Support is being offered to women and families across the region to help with their mental health and wellbeing during pregnancy and after the birth of a child.
Humber Coast and Vale Health and Care Partnership’s specialist perinatal mental health team, covering Hull, East Riding of Yorkshire, North Lincolnshire, and North East Lincolnshire, is re-launching the Every Mum Matters campaign which offers guidance and signposting for further help.
The campaign aims to support new and expectant mums and their families to be able to recognise symptoms of perinatal mental health problems early and encourage them to seek help quickly.
Perinatal mental health issues (those which occur during pregnancy or during the baby’s first year) affect one-in-five women, but with the right support and interventions many issues are treatable. Recognising the signs early and seeking support quickly improves recovery and outcomes for mums and their babies.
The campaign recognises that having a baby is a major life event for mums and partners and it is common to experience a range of emotions during and after pregnancy. Health professionals say that when feelings start to have an impact on day-to-day life, it is time to talk to someone.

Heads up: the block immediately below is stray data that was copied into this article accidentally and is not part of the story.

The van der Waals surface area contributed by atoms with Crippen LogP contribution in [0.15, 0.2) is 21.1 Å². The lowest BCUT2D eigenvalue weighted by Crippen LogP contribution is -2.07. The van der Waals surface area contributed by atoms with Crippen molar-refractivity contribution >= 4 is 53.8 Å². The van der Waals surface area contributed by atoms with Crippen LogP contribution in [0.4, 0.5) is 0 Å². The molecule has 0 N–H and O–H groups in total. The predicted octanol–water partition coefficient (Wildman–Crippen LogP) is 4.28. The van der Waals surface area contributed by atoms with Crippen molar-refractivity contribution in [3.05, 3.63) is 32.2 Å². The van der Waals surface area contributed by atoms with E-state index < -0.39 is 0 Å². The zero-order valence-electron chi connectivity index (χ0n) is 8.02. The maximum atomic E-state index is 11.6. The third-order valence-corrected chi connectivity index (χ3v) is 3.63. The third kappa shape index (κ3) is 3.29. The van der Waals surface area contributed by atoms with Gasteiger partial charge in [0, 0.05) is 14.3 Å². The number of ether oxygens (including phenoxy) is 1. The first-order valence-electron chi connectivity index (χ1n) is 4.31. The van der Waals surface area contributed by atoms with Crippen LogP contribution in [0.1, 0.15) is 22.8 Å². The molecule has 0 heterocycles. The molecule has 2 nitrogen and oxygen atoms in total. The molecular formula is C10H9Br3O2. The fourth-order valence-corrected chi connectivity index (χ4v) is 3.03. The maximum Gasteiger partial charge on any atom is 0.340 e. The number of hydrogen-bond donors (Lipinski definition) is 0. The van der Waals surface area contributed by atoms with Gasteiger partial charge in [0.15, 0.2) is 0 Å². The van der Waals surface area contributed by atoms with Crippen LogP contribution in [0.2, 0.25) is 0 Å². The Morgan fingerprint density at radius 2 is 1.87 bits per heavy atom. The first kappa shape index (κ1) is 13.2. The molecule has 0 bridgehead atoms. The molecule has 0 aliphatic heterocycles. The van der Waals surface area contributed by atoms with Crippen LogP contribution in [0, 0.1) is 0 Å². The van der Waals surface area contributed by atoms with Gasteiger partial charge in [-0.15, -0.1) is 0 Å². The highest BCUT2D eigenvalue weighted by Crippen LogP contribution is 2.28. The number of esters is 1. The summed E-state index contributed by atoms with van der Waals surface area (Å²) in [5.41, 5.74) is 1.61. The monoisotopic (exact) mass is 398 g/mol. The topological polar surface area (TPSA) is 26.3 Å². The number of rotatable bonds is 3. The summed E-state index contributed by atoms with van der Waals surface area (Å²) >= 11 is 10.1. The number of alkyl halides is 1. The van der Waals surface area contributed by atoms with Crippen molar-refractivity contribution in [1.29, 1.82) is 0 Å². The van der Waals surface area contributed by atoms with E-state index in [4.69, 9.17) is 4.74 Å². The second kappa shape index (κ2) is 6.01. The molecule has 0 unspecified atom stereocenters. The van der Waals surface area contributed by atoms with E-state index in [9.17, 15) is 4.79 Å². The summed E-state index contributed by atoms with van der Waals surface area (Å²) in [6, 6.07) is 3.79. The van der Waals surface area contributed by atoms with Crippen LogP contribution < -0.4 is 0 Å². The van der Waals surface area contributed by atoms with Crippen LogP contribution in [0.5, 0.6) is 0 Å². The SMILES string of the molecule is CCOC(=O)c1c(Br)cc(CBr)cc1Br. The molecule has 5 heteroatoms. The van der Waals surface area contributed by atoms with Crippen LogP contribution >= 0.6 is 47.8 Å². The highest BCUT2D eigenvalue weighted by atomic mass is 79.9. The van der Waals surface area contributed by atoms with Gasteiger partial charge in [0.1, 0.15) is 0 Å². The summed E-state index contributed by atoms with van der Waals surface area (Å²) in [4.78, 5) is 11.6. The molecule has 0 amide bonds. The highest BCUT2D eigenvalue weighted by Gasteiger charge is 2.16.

The Every Mum Matters website aims to raise awareness of perinatal mental health problems, start conversations, reduce stigma and encourage women to come forward to get help.
Emma Tomlinson, Specialist Perinatal Mental Health Nurse said: “The campaign focuses on supporting and empowering expectant and new mums to recognise and seek support for their mental health within this perinatal period.
We aim to support women who are experiencing difficulties with their mental health in pregnancy and post-birth. It can be a scary time for mums and can evoke anxiety and impact on mood. If this is recognised early on, support can be put into place to help towards a successful recovery.”
Covid-19 has also had a significant impact on pregnant women and new mums, who have dealt with changes to maternity services, reduced face-to-face appointments and a decrease in family support due to restrictions and lockdowns.
To read the full story, please click here.